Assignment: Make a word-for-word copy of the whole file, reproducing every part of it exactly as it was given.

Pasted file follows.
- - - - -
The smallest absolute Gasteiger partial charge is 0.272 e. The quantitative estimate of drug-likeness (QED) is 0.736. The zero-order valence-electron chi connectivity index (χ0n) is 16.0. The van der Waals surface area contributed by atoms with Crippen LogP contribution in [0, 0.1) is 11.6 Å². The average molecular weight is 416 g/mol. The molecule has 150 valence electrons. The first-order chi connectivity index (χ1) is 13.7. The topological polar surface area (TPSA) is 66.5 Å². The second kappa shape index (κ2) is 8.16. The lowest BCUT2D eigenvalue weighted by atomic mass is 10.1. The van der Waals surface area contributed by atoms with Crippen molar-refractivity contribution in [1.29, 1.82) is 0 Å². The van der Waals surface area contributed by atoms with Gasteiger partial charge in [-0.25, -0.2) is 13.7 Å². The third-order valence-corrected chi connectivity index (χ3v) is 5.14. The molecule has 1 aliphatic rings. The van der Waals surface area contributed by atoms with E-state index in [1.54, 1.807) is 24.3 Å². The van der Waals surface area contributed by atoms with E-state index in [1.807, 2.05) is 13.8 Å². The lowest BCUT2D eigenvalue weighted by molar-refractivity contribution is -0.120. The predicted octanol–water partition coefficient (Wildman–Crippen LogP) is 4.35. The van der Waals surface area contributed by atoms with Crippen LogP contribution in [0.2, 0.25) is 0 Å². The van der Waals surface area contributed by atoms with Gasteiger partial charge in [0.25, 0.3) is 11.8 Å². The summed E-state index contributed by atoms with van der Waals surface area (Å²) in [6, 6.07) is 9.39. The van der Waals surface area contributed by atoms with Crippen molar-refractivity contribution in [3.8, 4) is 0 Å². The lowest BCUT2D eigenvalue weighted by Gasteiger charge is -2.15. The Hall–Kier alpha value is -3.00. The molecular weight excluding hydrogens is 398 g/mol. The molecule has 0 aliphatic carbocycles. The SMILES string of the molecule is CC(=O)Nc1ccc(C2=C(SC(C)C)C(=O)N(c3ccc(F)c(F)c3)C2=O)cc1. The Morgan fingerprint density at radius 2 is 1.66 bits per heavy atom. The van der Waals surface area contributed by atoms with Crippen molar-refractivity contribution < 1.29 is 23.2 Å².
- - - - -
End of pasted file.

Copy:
The smallest absolute Gasteiger partial charge is 0.272 e. The quantitative estimate of drug-likeness (QED) is 0.736. The zero-order valence-electron chi connectivity index (χ0n) is 16.0. The van der Waals surface area contributed by atoms with Crippen LogP contribution in [0, 0.1) is 11.6 Å². The average molecular weight is 416 g/mol. The molecule has 150 valence electrons. The first-order chi connectivity index (χ1) is 13.7. The topological polar surface area (TPSA) is 66.5 Å². The second kappa shape index (κ2) is 8.16. The lowest BCUT2D eigenvalue weighted by atomic mass is 10.1. The van der Waals surface area contributed by atoms with Crippen molar-refractivity contribution in [1.29, 1.82) is 0 Å². The van der Waals surface area contributed by atoms with Gasteiger partial charge in [-0.25, -0.2) is 13.7 Å². The third-order valence-corrected chi connectivity index (χ3v) is 5.14. The molecule has 1 aliphatic rings. The van der Waals surface area contributed by atoms with E-state index in [1.54, 1.807) is 24.3 Å². The van der Waals surface area contributed by atoms with E-state index in [1.807, 2.05) is 13.8 Å². The lowest BCUT2D eigenvalue weighted by molar-refractivity contribution is -0.120. The predicted octanol–water partition coefficient (Wildman–Crippen LogP) is 4.35. The van der Waals surface area contributed by atoms with Crippen LogP contribution in [0.2, 0.25) is 0 Å². The van der Waals surface area contributed by atoms with Gasteiger partial charge in [0.25, 0.3) is 11.8 Å². The summed E-state index contributed by atoms with van der Waals surface area (Å²) in [6, 6.07) is 9.39. The van der Waals surface area contributed by atoms with Crippen molar-refractivity contribution in [3.8, 4) is 0 Å². The lowest BCUT2D eigenvalue weighted by Gasteiger charge is -2.15. The Hall–Kier alpha value is -3.00. The molecular weight excluding hydrogens is 398 g/mol. The molecule has 0 aliphatic carbocycles. The SMILES string of the molecule is CC(=O)Nc1ccc(C2=C(SC(C)C)C(=O)N(c3ccc(F)c(F)c3)C2=O)cc1. The Morgan fingerprint density at radius 2 is 1.66 bits per heavy atom. The van der Waals surface area contributed by atoms with Crippen molar-refractivity contribution < 1.29 is 23.2 Å².